Tough Precedent

The Broncos were also the unfortunate losers in an arbitration involving former player Ashley Lelie, another player who wanted out and eventually got his wish. When the Broncos pursued arbitration to recover bonus money paid to Lelie after he refused to report to camp, they lost a landmark case that allows NFL players to keep option bonuses previously paid, a ruling that deemed those monies “earned,” unlike signing bonus money that has forfeiture provisions. The Lelie case has had dramatic ramifications in structuring contracts of top picks in the draft, including the deal for one of the Broncos’ two top picks this year, Robert Ayers.

And, of course, the Broncos dealt with a similar situation earlier this year with their quarterback, Jay Cutler. Cutler had an unpleasant introductory meeting with new coach Josh McDaniels and that relationship never recovered, leading to the trade of the year in the NFL.

Now the Broncos are dealing with this issue again. They have suspended Marshall and issued a warning of “escalating discipline” to come. Marshall will likely continue his bad behavior with the goal of a Portis/Cutler type of result. Meanwhile, the NFL Management Council is advising the Broncos’ front office to document, document and document some more, advising copious notes on every action or non-action by Marshall toward whatever discipline they want to impose.

The option of renegotiating Marshall’s contract has to be off the table now. It would not only set a terrible precedent in the Broncos’ locker room but also continue to enable Marshall and his questionable conduct. If Marshall – who barely has escaped a league suspension after two domestic violence incidents – has been a problem making lower wages, he will certainly not become a better citizen with money in the bank. Throwing money at this problem will not solve it.

A Common Problem

In talking to many people in NFL management, there’s a common theme that this is a problem that needs fixing — soon. Agents and players are realizing there is little downside to this strategy. Marshall probably feels he can act out for a while during training camp and the per diem of less than $2,000 per week and eventually shape up to collect his $2.2-million s
alary when the season starts. Or he can continue this formula and see if he actually gets traded and perhaps even a sparkling new contract. At this point, there are very limited financial consequences to Marshall for his childish behavior.

There will be a lot of focus on the economics of the coming collective bargaining negotiations between the NFL Players Association and the NFL in the coming months, specifically the percentage of football revenues shared with players, rookie salaries, etc. Beyond these matters, however, this Marshall issue of bad behavior to force a trade is something that will draw a lot of attention from the league.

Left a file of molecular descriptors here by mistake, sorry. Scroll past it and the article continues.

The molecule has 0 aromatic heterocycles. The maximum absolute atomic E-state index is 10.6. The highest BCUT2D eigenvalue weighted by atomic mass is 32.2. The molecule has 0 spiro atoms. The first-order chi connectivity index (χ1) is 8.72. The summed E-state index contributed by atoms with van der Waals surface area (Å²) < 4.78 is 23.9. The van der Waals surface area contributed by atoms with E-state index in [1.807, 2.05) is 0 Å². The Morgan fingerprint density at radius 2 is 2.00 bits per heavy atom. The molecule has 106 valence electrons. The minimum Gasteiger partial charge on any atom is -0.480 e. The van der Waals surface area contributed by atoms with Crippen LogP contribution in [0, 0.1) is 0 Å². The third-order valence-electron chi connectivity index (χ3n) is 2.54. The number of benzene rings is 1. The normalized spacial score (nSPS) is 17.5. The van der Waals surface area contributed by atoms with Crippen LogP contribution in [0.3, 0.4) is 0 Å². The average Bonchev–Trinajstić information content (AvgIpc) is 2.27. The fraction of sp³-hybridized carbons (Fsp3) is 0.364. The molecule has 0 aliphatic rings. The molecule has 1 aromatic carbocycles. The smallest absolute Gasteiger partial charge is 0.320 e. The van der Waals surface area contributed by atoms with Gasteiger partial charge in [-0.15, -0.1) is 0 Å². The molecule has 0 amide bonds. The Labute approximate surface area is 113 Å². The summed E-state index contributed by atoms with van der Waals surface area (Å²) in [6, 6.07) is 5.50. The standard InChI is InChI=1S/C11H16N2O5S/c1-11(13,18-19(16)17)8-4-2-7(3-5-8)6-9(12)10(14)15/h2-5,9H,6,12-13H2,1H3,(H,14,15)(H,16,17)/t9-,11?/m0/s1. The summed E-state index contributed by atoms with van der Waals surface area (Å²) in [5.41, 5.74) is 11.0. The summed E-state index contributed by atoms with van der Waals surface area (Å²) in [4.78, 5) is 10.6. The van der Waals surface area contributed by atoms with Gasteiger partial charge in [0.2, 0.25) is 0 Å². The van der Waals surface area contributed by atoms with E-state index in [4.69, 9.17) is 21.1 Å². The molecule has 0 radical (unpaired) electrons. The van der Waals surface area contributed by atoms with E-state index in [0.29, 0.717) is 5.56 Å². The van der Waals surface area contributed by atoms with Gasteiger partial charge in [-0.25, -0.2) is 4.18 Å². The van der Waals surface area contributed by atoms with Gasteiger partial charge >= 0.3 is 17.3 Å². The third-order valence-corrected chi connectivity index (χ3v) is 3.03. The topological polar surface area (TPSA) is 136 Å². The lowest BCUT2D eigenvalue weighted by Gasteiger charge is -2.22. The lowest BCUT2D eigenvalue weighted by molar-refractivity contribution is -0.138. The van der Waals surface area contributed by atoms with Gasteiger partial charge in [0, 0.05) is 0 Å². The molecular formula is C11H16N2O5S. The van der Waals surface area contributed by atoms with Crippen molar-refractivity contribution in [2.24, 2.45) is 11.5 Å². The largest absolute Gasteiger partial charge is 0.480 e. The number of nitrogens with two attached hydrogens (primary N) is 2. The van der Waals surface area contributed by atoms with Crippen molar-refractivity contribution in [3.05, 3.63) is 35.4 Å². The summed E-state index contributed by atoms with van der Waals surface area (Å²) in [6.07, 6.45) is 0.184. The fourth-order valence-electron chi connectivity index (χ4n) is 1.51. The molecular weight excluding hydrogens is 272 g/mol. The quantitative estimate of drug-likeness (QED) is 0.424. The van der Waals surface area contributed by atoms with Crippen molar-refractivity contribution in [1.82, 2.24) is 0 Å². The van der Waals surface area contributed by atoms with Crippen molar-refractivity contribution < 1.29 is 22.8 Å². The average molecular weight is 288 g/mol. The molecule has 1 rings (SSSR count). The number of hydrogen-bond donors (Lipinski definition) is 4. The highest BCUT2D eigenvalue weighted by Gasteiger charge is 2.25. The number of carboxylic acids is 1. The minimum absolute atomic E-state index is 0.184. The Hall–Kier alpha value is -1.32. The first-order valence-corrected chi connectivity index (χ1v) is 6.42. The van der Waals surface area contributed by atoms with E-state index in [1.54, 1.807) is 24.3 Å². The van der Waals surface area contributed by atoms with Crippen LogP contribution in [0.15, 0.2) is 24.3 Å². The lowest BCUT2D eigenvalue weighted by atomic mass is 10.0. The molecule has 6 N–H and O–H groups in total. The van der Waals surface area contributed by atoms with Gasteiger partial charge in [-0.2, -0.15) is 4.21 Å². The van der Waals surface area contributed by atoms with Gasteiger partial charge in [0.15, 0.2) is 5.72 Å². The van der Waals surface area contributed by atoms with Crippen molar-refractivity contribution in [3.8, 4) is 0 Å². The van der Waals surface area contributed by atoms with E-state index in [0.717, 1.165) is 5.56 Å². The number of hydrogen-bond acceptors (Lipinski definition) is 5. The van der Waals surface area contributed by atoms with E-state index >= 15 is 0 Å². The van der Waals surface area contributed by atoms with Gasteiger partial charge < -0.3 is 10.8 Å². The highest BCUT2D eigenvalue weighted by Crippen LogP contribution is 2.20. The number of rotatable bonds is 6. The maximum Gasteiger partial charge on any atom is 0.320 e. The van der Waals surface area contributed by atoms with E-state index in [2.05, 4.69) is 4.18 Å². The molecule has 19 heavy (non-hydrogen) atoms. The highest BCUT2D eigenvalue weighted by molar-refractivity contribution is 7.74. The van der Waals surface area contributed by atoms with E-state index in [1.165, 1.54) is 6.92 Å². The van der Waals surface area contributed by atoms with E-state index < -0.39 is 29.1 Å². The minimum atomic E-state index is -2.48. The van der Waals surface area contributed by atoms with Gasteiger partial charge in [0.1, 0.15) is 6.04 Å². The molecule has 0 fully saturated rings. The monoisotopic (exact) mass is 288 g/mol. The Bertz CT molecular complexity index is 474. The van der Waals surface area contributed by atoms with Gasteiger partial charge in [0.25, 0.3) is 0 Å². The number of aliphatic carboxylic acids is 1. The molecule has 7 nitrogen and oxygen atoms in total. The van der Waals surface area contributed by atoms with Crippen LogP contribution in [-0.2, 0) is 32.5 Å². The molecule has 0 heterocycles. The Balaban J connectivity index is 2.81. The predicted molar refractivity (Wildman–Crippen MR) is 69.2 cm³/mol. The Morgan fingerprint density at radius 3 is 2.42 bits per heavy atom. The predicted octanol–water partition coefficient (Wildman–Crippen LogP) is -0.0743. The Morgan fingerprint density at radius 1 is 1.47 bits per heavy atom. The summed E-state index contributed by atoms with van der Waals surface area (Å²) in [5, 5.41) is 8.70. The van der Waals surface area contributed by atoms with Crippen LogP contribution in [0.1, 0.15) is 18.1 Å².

Every team in the league has dealt with or is dealing with some form of this. If a team says otherwise, it is lying. This is a problem that’s getting worse, not better, and Marshall’s behavior is cause for concern for every team and league official. Something needs to be done here as it represents another important issue teed up for bargaining.

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Vick finally has a plan

The Real Importance of Thursday for Vick

Thursday was an extremely important day for the future of Michael Vick, although not for the reasons that many football fans think. Much of the focus has been on his on-field debut with the Eagles, his first action in the NFL in two years. While that was intriguing, the real importance of Thursday was that a bankruptcy court approved a plan for Vick to repay creditors and move on with his financial life.

Thanks to the Eagles and the new contract given to Vick and a renewed sense of reality in repaying more than $20 million to creditors, Vick displayed a much more favorable plan to satisfy his creditors, a far cry from an unworkable arrangement he and his team presented months ago.

As I always say to players until I’m blue in the face, it’s what they keep rather than what they make that is truly important. Vick was the highest-paid player in the game a few years ago, rewarded with a $120-million contract in 2004 at a surprisingly early stage of his career and still a delicate age of 24. Five years later, he is working out a bankruptcy plan.

Judge Frank Santoro approved the plan only on the condition that Vick retain a personal financial planner to manage his future earnings with the Eagles, saying that Vick has proven himself unable to manage his finances in the past. You think?